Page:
PHLOX – Texas pride
(Name from Greek for a flame, perhaps first applied to another plant)
The brilliance and clean colors of the annual Phlox, P. Drummond. make it a favorite in the garden. The flowers range from white to pink, primrose, scarlet, crimson, rose, and lavender, some being perfectly clear while others have dark or white eyes. An interesting form known as the Star, Quedlinburg, or Fringed Phlox, is worth growing, not so much for its beauty, as for its curious, pointed petals. The plants grow from 6 to 18 inches tall, there being both tall and dwarf sorts. The flowers bloom throughout the Summer.
Where to Plant. The annual Phlox is excellent for masses in the border and for solid beds. The various colored varieties, when planted in the borders, may be so arranged as to form a veritable rainbow of color. The primrose or amber-colored variety is an unusual tint for the garden and one highly desired for pleasing combinations. As an undergrowth for the barer-stemmed annuals, a Phlox planting is useful, too. Those who grow Gladiolus in beds often look for a ground cover that will bloom before the Gladiolus. For this purpose, few plants equal the annual Phlox. The clear, lovely colors are especially attractively cut and arranged in clear glass bowls.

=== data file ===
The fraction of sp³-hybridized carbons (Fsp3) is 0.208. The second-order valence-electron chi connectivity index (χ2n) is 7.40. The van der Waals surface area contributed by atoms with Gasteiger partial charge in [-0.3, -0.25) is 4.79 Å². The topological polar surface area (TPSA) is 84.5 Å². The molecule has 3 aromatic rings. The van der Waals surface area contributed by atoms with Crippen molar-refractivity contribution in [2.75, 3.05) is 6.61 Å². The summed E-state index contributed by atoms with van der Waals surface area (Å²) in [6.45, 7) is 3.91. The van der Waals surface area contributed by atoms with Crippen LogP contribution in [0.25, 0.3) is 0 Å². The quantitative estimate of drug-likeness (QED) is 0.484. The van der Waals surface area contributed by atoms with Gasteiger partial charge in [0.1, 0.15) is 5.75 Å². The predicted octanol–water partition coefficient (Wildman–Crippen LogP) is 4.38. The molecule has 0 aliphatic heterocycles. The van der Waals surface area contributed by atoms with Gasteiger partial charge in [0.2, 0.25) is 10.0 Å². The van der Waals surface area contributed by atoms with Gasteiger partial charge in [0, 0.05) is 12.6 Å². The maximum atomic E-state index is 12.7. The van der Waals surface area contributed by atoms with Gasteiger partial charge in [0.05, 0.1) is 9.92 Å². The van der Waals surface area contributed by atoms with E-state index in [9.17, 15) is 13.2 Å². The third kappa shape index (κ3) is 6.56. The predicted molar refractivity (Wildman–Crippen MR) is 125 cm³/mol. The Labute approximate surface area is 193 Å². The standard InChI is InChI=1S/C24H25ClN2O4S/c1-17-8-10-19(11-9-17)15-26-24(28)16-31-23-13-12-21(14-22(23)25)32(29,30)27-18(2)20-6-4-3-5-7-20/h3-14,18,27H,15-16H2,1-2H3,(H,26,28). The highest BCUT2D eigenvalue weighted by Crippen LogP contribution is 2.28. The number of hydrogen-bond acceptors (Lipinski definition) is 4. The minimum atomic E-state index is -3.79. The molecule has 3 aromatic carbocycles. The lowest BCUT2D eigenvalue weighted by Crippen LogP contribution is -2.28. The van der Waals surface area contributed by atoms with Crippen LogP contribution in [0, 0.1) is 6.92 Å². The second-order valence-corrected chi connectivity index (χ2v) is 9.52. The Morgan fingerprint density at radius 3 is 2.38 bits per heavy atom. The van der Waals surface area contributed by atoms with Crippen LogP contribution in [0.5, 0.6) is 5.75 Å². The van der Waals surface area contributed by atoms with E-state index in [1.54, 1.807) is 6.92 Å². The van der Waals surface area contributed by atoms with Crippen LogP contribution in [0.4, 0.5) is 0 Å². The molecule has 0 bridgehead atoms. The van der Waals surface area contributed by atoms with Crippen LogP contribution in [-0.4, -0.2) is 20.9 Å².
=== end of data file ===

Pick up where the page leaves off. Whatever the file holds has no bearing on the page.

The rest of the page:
GENERAL. As this Phlox is a half-hardy annual it is best to sow the seed in boxes in a sunny window or hotbed in March in order to hasten its blooming. It can, however, be sown outdoors after the danger of frost is past. Let the plants stand 8 inches apart. It will be wise to pinch back some of them to encourage branching. Phlox prefers lighter soils, not greatly enriched, and full sunshine. Be sure to cut the fading flowers promptly so as to develop more bushy plants and lengthen the blooming period.